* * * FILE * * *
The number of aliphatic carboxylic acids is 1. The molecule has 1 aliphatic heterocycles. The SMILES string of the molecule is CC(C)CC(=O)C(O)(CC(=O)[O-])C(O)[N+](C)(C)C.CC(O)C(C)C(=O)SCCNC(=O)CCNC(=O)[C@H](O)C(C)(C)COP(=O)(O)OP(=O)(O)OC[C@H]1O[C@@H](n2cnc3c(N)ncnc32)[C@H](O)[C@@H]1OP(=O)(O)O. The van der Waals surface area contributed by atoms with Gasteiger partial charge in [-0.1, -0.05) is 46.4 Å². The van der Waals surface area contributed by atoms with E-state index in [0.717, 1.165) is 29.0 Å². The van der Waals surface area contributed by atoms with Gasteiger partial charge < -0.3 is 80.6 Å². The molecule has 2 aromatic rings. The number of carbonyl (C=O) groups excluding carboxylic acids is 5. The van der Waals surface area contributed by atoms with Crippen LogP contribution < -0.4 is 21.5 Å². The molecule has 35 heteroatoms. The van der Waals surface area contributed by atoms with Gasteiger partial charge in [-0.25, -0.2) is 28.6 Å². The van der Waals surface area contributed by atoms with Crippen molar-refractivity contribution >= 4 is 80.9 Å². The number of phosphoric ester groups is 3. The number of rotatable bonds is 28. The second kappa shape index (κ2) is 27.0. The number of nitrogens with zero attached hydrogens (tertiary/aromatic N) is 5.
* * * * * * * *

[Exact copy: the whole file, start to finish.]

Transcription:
The number of aliphatic carboxylic acids is 1. The molecule has 1 aliphatic heterocycles. The SMILES string of the molecule is CC(C)CC(=O)C(O)(CC(=O)[O-])C(O)[N+](C)(C)C.CC(O)C(C)C(=O)SCCNC(=O)CCNC(=O)[C@H](O)C(C)(C)COP(=O)(O)OP(=O)(O)OC[C@H]1O[C@@H](n2cnc3c(N)ncnc32)[C@H](O)[C@@H]1OP(=O)(O)O. The van der Waals surface area contributed by atoms with Gasteiger partial charge in [-0.1, -0.05) is 46.4 Å². The van der Waals surface area contributed by atoms with E-state index in [0.717, 1.165) is 29.0 Å². The van der Waals surface area contributed by atoms with Gasteiger partial charge < -0.3 is 80.6 Å². The molecule has 2 aromatic rings. The number of carbonyl (C=O) groups excluding carboxylic acids is 5. The van der Waals surface area contributed by atoms with Crippen LogP contribution < -0.4 is 21.5 Å². The molecule has 35 heteroatoms. The van der Waals surface area contributed by atoms with Gasteiger partial charge in [-0.25, -0.2) is 28.6 Å². The van der Waals surface area contributed by atoms with Crippen molar-refractivity contribution >= 4 is 80.9 Å². The number of phosphoric ester groups is 3. The number of rotatable bonds is 28. The second kappa shape index (κ2) is 27.0. The number of nitrogens with zero attached hydrogens (tertiary/aromatic N) is 5.